ENV100Y5

The Environment

University of Toronto Mississauga

This introductory environmental science course examines large-scale features of Earth, natural hazards, Earth's climate and weather systems, energy and mineral resources, human population growth, extinction and biodiversity, environmental toxins, vanishing soils and expanding deserts, forests, urban environmental management, and food resources. Interdisciplinary interaction among Science, Social Science, and Humanities is a major theme.
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Barbara Murck

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Environment
ENV100Y5
Barbara Murck

ENV100Y5 Syllabus for Barbara Murck — Fall 2018

ENV100Y5Y Environment: Syllabus 2018-19
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Course Description
This introductory environmental science course examines large-scale features of Earth, natural
hazards, Earth's climate and weather systems, energy and mineral resources, human
population growth, extinction and biodiversity, environmental toxins, vanishing soils and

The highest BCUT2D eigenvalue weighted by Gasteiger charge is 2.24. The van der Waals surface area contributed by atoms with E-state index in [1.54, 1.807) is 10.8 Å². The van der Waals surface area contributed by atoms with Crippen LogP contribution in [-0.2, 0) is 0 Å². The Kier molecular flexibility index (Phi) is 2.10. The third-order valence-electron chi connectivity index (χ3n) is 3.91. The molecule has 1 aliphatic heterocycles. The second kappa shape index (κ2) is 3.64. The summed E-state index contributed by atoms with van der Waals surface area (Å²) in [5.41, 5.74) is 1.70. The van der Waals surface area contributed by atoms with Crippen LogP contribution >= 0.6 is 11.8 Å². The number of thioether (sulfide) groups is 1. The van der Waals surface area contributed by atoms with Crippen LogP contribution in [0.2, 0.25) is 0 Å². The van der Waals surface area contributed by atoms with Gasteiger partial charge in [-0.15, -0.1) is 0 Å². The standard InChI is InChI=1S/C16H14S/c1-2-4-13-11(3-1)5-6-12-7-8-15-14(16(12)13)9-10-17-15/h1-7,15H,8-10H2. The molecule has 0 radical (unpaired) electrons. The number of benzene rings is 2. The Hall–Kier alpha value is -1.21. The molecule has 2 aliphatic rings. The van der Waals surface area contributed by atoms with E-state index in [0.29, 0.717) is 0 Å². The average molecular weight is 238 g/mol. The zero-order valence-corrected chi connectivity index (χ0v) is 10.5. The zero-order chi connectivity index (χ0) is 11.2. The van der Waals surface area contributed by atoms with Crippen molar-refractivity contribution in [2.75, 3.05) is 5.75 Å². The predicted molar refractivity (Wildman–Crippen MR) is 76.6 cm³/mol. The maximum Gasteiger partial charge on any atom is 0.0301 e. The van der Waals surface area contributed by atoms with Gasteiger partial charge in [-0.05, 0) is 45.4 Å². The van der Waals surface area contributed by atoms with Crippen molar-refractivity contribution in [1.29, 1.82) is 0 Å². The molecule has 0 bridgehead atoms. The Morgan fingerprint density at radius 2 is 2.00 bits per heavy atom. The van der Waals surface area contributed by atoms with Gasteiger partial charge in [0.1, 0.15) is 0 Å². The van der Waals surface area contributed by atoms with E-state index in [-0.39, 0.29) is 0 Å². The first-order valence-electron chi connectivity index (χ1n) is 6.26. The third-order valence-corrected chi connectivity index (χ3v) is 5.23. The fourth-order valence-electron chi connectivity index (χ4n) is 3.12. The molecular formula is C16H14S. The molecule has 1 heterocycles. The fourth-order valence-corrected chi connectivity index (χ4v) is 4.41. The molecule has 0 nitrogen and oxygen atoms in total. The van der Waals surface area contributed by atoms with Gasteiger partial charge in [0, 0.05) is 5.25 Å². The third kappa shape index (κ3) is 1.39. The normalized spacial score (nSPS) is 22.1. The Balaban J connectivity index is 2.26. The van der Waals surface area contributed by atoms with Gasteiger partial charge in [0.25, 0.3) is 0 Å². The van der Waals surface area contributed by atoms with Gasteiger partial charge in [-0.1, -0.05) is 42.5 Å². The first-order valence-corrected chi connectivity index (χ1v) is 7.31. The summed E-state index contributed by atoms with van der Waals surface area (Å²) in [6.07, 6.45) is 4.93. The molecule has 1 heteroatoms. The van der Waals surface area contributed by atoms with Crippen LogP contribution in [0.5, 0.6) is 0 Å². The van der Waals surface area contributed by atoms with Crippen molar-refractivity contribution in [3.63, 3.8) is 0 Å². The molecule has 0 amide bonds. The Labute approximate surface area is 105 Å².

expanding deserts, forests, urban environmental management, and food resources.
Interdisciplinary interaction among Science, Social Science, and Humanities is a major theme.
[72L]
Many students who take this course do not have extensive background in the sciences. We fully
understand this, and want you to know that is entirely possible for you to succeed in the course,
with appropriate effort. If English skills are a concern for you, please approach us for assistance.
Instructor Information
Monika Havelka, Ph.D., Associate Professor, Teaching Stream
E-mail: monika.have[email protected]to.ca
Office location: Rm. DV-3291
Office hours: Please e-mail to set up a time to meet. You are welcome to drop by
unannounced, but if my door is closed, I am either occupied or not currently in the office.
Thursdays I am usually off campus. Skype conversations or one-on-one online chats
can also be arranged by appointment.
Barbara Murck, Ph.D. Professor, Teaching Stream
E-mail: barbara.[email protected]to.ca
Office location: Rm. DV-3270
Office hours: On research and study leave in the Fall semester. In the Winter semester,
open-door policy. Drop by any time. (Not right before class, please.) Tuesdays I am
usually off-campus. If my door is closed, it means that I am occupied, or teaching, or not
currently in the office. It’s also fine to e-mail me for a specific appointment.
Online and In-Class Sections: Course Structure
LEC0101 (in-class): Lectures MWF 1112 in Rm. KN-137
LEC9999 (online): In-class lectures are videotaped and posted online about two hours after the